Chapter Two in which Hippo is on the horns of a dilemma

Watercolor Artist Raffaele Esposito

Wild shrieks and howls rent the air. The earth rumbled under the hooves of thousands of antelope, elephants and wildebeests on the move. As usual, Al brought the news: “The lions have called a summit,” he said. “It’s about the humans.” We all took up the call, walking, running, crawling, hopping, flying or waddling our ways to the old baobab tree, picking up hitchhikers along the way.

Elephant trumpeted the meeting to order and, one after another, Animals expressed their grievances.

“Humans chased us out of our ancestral homes,” said the lions.

“They poisoned my family,” cried a cheetah.

“They plowed up our grasses and shrubs — our food,” said the impala and the giraffe, “and our watering holes are drying up.”

My own proud family, the Hippopotamidae, had lived throughout Africa for millions of years, from the Nile valley to the southern cape. We had seen it all. Looking into the anguished eyes of the creatures gathered together on this day, I felt impassioned, as never before, to push back against the intrusions into our homelands.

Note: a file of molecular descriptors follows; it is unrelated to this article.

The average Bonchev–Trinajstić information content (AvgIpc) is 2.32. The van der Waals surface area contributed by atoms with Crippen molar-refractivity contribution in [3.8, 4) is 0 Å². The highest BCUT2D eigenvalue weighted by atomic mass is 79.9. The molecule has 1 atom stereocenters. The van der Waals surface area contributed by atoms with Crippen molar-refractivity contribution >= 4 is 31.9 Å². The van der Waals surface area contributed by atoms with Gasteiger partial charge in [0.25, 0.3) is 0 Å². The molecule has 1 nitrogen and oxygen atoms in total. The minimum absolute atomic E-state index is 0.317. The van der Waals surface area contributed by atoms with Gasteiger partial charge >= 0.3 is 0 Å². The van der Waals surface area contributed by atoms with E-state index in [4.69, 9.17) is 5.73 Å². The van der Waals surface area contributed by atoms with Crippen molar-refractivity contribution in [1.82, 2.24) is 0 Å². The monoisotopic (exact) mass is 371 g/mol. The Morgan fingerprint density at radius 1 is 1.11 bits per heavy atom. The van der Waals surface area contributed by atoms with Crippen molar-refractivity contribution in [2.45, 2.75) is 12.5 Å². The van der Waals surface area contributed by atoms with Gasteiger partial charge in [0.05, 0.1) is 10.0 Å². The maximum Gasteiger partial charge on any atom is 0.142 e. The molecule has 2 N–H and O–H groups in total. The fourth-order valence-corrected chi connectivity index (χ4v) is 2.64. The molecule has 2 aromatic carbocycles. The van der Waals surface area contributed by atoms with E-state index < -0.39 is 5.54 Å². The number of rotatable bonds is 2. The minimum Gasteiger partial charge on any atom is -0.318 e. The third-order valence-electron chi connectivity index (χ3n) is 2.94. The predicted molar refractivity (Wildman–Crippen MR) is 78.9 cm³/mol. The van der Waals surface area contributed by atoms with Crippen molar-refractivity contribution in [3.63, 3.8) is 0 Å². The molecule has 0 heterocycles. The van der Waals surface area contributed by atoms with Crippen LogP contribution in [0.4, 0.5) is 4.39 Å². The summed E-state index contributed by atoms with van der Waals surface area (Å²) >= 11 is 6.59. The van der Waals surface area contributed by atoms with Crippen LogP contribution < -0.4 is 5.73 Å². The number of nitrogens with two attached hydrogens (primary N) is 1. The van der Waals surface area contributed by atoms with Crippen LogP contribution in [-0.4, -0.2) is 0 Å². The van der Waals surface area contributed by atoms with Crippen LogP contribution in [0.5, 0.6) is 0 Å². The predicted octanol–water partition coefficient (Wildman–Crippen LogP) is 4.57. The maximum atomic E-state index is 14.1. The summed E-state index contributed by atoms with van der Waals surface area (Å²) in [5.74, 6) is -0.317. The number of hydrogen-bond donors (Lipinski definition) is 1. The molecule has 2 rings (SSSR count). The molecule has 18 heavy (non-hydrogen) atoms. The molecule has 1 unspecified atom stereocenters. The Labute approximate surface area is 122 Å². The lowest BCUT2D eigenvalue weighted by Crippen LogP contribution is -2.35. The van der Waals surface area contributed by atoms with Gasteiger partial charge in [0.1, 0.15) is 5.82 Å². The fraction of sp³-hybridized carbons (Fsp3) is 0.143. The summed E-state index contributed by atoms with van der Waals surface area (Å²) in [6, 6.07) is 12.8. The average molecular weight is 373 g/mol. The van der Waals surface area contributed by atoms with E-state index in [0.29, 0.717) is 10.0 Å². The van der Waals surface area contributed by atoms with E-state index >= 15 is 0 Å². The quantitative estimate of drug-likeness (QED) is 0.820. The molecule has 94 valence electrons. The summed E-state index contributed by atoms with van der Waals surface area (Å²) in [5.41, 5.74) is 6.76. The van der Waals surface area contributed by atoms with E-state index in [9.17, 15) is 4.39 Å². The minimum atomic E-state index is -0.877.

But when it became my turn to speak, I was stunned to find that I wavered. All the books I had devoured had changed me in ways hitherto unrealized. On one hoof, I felt like all the other animals, but on the other hoof, I had read To Kill a Mockingbird and Life of Pi. Through the pages of these and other books, I had witnessed humans who chose honor, justice, and courage even in the face of great danger or hardship. And, oh my! When I read my first poem, “Crocodile’s Toothache” by Shel Silverstein, I roared with delight. Can you imagine a dentist climbing into a crocodile’s mouth? And when that dentist disappeared, nobody knew where he went! Al and I laughed for days over that.

Certainly, I know the difference between fact and fiction, but the thought that a human could even conceive of such things amazed me. You amazed me with your imagination, passion and strength.

Overwhelmed by this intense moral quandary, I could not find my voice. I did not even know what I could say.

“The humans are a scourge on the savanna. We must attack,” the lions roared. I hung my head.